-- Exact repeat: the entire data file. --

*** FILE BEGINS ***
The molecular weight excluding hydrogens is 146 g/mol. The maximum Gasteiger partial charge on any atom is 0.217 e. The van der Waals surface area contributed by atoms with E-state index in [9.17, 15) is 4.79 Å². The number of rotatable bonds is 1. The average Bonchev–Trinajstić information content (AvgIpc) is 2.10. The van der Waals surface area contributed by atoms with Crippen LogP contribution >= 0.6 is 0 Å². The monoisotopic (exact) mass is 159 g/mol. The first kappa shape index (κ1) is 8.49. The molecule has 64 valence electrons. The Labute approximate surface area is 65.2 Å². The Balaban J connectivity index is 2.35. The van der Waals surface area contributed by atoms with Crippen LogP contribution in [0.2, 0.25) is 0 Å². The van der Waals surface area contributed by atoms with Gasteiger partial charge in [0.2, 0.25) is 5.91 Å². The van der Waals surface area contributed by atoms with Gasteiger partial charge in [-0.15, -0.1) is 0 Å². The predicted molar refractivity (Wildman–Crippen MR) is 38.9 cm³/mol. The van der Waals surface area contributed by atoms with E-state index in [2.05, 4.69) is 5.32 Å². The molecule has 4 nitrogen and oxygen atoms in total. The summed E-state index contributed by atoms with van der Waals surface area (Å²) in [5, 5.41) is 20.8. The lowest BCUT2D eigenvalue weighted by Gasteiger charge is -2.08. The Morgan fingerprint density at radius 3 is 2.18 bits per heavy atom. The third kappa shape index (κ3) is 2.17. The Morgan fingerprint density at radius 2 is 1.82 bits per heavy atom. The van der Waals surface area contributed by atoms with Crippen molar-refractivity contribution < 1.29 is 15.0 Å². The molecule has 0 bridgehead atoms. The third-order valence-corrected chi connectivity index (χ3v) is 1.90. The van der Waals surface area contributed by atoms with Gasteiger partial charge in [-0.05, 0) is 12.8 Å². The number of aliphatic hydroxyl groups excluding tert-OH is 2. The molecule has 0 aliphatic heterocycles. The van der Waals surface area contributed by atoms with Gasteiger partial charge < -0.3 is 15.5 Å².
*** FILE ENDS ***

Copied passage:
The molecular weight excluding hydrogens is 146 g/mol. The maximum Gasteiger partial charge on any atom is 0.217 e. The van der Waals surface area contributed by atoms with E-state index in [9.17, 15) is 4.79 Å². The number of rotatable bonds is 1. The average Bonchev–Trinajstić information content (AvgIpc) is 2.10. The van der Waals surface area contributed by atoms with Crippen LogP contribution >= 0.6 is 0 Å². The monoisotopic (exact) mass is 159 g/mol. The first kappa shape index (κ1) is 8.49. The molecule has 64 valence electrons. The Labute approximate surface area is 65.2 Å². The Balaban J connectivity index is 2.35. The van der Waals surface area contributed by atoms with Crippen LogP contribution in [0.2, 0.25) is 0 Å². The van der Waals surface area contributed by atoms with Gasteiger partial charge in [0.2, 0.25) is 5.91 Å². The van der Waals surface area contributed by atoms with Gasteiger partial charge in [-0.15, -0.1) is 0 Å². The predicted molar refractivity (Wildman–Crippen MR) is 38.9 cm³/mol. The van der Waals surface area contributed by atoms with E-state index in [2.05, 4.69) is 5.32 Å². The molecule has 4 nitrogen and oxygen atoms in total. The summed E-state index contributed by atoms with van der Waals surface area (Å²) in [5, 5.41) is 20.8. The lowest BCUT2D eigenvalue weighted by Gasteiger charge is -2.08. The Morgan fingerprint density at radius 3 is 2.18 bits per heavy atom. The third kappa shape index (κ3) is 2.17. The Morgan fingerprint density at radius 2 is 1.82 bits per heavy atom. The van der Waals surface area contributed by atoms with Crippen molar-refractivity contribution < 1.29 is 15.0 Å². The molecule has 0 bridgehead atoms. The third-order valence-corrected chi connectivity index (χ3v) is 1.90. The van der Waals surface area contributed by atoms with Gasteiger partial charge in [-0.05, 0) is 12.8 Å². The number of aliphatic hydroxyl groups excluding tert-OH is 2. The molecule has 0 aliphatic heterocycles. The van der Waals surface area contributed by atoms with Gasteiger partial charge < -0.3 is 15.5 Å².